M.A. Arts & Culture Concentration
What You'll Study
M.A. students in the Arts & Culture concentration develop historical knowledge, contextual understanding and nimble thinking across a range of disciplines. Through reporting and writing assignments as well as extensive reading, case studies, visits to exhibits and performances, and collaborations with scholars and artists, students examine the emotional force of the arts as well as how they function in social and political contexts and as commodities in a global marketplace. Students work to find news value in the arts without buying into hype and buzz. With close editing from their professors, they work on prose matters like tone of voice, scene setting, argumentative development, rhythm and imagery. They sharpen their abilities to write on the arts with authority, earned analysis, clarity, contextual perspective and grace.
For her thesis, Hannah Moore, '19 M.A. Arts & Culture, explored a movement by the Kingston, Jamaica dancehall community to protect their work from appropriation by foreign pop artists.
In the fall semester, the Arts & Culture seminar engages many enduring questions that are foundational to this broad beat: What is art? What is culture? Who is an artist? What are cultural rights? What is creativity? How does critical theory help us understand cultural phenomena? Where do classifications often invoked in the arts come from and how are they useful? How do the arts themselves represent history and culture?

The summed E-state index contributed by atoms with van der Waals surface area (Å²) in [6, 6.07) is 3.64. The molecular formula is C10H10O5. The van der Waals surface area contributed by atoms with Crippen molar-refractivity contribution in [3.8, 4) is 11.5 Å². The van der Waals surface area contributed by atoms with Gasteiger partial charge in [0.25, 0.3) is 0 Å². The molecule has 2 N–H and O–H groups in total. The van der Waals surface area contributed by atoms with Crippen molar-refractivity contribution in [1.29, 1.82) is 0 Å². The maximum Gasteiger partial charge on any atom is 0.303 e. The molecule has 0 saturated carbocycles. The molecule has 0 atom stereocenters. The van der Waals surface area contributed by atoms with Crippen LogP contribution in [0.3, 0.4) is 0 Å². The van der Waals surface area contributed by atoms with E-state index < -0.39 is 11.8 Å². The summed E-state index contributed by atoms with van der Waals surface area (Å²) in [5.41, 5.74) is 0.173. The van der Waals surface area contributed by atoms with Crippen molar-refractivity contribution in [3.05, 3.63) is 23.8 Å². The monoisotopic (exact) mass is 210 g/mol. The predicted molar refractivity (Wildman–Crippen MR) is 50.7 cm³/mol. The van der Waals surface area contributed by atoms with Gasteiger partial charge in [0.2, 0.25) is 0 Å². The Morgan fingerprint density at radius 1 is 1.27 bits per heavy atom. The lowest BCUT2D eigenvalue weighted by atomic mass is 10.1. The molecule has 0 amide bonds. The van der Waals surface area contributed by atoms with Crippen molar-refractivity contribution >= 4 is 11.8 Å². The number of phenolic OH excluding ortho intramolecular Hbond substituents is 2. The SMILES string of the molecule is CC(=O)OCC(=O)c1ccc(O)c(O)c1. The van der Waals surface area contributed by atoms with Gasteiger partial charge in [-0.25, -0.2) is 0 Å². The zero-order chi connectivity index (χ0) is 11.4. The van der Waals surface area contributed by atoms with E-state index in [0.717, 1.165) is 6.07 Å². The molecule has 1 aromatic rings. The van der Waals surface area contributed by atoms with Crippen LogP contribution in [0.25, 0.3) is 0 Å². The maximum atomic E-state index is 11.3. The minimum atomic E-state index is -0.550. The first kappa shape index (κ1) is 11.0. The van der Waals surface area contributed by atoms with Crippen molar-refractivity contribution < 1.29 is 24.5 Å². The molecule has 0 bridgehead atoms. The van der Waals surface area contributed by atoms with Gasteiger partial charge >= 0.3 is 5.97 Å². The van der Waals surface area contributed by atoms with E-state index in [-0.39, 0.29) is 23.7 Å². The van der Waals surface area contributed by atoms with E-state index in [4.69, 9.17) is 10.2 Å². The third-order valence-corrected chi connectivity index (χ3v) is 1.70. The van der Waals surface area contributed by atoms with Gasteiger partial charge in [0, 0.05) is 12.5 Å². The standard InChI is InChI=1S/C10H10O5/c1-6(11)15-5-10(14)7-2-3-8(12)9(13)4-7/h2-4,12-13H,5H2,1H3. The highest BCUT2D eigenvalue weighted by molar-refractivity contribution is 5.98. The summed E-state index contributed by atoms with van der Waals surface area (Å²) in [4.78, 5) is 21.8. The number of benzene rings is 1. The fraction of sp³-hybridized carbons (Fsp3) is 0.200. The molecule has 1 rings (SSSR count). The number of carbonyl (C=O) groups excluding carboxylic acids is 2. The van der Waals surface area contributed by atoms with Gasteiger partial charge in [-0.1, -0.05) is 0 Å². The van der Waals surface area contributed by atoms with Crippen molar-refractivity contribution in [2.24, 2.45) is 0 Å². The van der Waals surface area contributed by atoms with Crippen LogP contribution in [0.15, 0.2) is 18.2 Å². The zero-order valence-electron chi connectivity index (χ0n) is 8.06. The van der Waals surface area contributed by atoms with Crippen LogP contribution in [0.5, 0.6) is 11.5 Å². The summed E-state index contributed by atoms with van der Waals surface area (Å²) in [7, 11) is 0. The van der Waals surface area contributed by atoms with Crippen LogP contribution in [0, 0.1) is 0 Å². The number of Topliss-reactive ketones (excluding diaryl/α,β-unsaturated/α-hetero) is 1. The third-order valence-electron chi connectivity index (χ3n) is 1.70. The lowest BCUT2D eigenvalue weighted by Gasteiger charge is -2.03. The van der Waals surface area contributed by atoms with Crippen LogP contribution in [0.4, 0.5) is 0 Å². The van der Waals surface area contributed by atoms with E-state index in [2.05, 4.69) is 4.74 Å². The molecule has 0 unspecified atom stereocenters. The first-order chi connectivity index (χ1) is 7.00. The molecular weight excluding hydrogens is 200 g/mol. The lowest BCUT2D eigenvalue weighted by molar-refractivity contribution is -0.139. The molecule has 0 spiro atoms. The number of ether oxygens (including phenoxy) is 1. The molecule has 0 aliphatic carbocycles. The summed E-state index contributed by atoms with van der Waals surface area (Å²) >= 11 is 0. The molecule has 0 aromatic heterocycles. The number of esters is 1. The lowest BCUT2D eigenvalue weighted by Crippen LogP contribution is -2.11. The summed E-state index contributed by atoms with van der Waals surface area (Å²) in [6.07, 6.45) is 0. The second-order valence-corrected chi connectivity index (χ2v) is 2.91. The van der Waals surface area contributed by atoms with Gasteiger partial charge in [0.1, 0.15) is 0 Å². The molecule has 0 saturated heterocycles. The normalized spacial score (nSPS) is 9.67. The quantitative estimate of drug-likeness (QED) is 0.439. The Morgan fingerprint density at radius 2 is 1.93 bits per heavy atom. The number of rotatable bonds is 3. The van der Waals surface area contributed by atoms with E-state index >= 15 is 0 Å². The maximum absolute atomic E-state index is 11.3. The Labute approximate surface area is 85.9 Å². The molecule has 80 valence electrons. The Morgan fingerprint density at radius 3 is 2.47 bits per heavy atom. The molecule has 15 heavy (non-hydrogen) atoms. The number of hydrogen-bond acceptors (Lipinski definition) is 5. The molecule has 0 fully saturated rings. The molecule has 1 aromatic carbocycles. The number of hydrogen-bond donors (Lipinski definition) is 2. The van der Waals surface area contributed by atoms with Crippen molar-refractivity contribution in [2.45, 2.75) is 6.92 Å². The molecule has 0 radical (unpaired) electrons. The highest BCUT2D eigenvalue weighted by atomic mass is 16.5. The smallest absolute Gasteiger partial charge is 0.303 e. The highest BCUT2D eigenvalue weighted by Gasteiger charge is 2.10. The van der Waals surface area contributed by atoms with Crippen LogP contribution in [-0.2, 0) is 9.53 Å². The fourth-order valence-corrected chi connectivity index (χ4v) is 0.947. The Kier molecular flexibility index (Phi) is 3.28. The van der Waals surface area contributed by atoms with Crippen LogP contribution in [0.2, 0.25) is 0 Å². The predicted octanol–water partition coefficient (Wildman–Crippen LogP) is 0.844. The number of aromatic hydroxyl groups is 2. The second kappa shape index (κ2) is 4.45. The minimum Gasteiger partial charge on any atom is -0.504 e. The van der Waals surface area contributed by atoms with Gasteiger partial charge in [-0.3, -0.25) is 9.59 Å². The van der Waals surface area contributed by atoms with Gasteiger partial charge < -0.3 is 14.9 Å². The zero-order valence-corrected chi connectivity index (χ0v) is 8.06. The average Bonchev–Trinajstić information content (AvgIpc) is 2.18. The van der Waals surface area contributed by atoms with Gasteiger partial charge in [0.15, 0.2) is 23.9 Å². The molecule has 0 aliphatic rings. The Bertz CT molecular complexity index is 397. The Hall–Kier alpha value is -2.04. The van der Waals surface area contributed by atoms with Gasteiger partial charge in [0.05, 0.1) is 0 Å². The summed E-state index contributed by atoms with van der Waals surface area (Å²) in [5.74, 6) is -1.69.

Experts from Columbia and elsewhere help guide us in our inquiries, among them, the cultural anthropology professor Paige West, human rights legal scholar Kendall Thomas, artist and arts education professor Olga Hubard Orvananos, experimental film scholar Ronald Gregg, and historian and journalism professor Jelani Cobb. Meanwhile, students cover an international fall arts festival in the city, writing news features, reviews, and critical essays; develop a team podcast project; and write a longform complex profile of an artist.
In the spring, without abandoning the aesthetic and theoretical concerns addressed in the fall, the course turns to more direct examinations of issues related to arts and culture policy, economics, and politics: art markets, public and private funding, creative economies, ownership questions, and the role of the arts in diplomacy, protest movements and state propaganda. We look at various ways the arts are engaged for some kind of utilitarian purpose — from economic development to the social development of "at-risk youth," from heightening spiritual engagement to lowering blood pressure.
For these investigations, our faculty partners include intellectual property expert and law professor Jane Ginsburg, curator and art consultant Jonathan Binstock, religion professor Josef Sorrett and literature and Latin American Studies professor Frances Negrón Muntaner. Students continue to work on their writing — this semester, with special emphasis on critical writing. They also team up for a group investigative cultural reporting project.